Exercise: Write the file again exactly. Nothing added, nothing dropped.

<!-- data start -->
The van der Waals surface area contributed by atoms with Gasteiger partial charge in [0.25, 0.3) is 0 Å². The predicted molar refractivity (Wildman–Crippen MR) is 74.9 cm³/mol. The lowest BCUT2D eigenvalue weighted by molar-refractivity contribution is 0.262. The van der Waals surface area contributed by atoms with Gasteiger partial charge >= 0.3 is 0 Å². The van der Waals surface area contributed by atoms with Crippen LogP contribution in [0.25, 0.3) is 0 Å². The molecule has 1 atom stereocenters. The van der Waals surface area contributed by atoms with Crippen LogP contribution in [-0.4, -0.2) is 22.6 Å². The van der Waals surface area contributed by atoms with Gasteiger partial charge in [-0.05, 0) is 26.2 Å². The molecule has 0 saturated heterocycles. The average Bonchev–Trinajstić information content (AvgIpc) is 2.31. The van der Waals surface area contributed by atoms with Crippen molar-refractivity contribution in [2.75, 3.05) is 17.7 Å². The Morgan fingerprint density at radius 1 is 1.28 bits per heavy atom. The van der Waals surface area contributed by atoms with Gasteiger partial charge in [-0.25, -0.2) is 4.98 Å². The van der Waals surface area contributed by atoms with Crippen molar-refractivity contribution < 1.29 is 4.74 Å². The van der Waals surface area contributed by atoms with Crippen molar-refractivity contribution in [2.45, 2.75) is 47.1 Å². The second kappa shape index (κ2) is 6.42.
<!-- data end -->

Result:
The van der Waals surface area contributed by atoms with Gasteiger partial charge in [0.25, 0.3) is 0 Å². The predicted molar refractivity (Wildman–Crippen MR) is 74.9 cm³/mol. The lowest BCUT2D eigenvalue weighted by molar-refractivity contribution is 0.262. The van der Waals surface area contributed by atoms with Gasteiger partial charge >= 0.3 is 0 Å². The van der Waals surface area contributed by atoms with Crippen LogP contribution in [0.25, 0.3) is 0 Å². The molecule has 1 atom stereocenters. The van der Waals surface area contributed by atoms with Crippen LogP contribution in [-0.4, -0.2) is 22.6 Å². The van der Waals surface area contributed by atoms with Gasteiger partial charge in [-0.05, 0) is 26.2 Å². The molecule has 0 saturated heterocycles. The average Bonchev–Trinajstić information content (AvgIpc) is 2.31. The van der Waals surface area contributed by atoms with Crippen molar-refractivity contribution in [2.75, 3.05) is 17.7 Å². The Morgan fingerprint density at radius 1 is 1.28 bits per heavy atom. The van der Waals surface area contributed by atoms with Gasteiger partial charge in [-0.25, -0.2) is 4.98 Å². The van der Waals surface area contributed by atoms with Crippen molar-refractivity contribution < 1.29 is 4.74 Å². The van der Waals surface area contributed by atoms with Crippen molar-refractivity contribution in [2.45, 2.75) is 47.1 Å². The second kappa shape index (κ2) is 6.42.